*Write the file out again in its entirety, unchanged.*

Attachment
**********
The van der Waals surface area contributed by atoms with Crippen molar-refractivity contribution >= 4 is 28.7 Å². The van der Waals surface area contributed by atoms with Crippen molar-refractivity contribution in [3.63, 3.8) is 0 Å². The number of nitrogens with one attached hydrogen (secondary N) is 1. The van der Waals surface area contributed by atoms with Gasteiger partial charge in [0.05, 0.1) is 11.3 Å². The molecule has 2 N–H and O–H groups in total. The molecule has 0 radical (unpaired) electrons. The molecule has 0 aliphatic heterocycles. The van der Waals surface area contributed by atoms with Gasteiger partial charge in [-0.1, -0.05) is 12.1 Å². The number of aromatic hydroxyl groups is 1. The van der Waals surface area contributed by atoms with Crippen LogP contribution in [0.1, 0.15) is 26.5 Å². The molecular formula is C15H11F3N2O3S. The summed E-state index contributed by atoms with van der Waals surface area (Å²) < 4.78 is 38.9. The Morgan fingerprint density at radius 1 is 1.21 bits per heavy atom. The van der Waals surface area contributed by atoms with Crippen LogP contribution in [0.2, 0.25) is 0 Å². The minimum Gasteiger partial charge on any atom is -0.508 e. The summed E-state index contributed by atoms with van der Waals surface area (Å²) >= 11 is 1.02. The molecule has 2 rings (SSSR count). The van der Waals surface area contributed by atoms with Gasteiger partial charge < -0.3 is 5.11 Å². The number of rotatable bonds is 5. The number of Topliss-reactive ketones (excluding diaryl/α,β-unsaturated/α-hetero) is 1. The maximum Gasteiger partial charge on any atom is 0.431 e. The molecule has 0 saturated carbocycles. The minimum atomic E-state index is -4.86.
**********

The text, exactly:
The van der Waals surface area contributed by atoms with Crippen molar-refractivity contribution >= 4 is 28.7 Å². The van der Waals surface area contributed by atoms with Crippen molar-refractivity contribution in [3.63, 3.8) is 0 Å². The number of nitrogens with one attached hydrogen (secondary N) is 1. The van der Waals surface area contributed by atoms with Gasteiger partial charge in [0.05, 0.1) is 11.3 Å². The molecule has 2 N–H and O–H groups in total. The molecule has 0 radical (unpaired) electrons. The molecule has 0 aliphatic heterocycles. The van der Waals surface area contributed by atoms with Gasteiger partial charge in [-0.1, -0.05) is 12.1 Å². The number of aromatic hydroxyl groups is 1. The van der Waals surface area contributed by atoms with Crippen LogP contribution in [0.1, 0.15) is 26.5 Å². The molecular formula is C15H11F3N2O3S. The summed E-state index contributed by atoms with van der Waals surface area (Å²) < 4.78 is 38.9. The Morgan fingerprint density at radius 1 is 1.21 bits per heavy atom. The van der Waals surface area contributed by atoms with Crippen LogP contribution in [0.2, 0.25) is 0 Å². The minimum Gasteiger partial charge on any atom is -0.508 e. The summed E-state index contributed by atoms with van der Waals surface area (Å²) >= 11 is 1.02. The molecule has 2 rings (SSSR count). The van der Waals surface area contributed by atoms with Gasteiger partial charge < -0.3 is 5.11 Å². The number of rotatable bonds is 5. The number of Topliss-reactive ketones (excluding diaryl/α,β-unsaturated/α-hetero) is 1. The maximum Gasteiger partial charge on any atom is 0.431 e. The molecule has 0 saturated carbocycles. The minimum atomic E-state index is -4.86.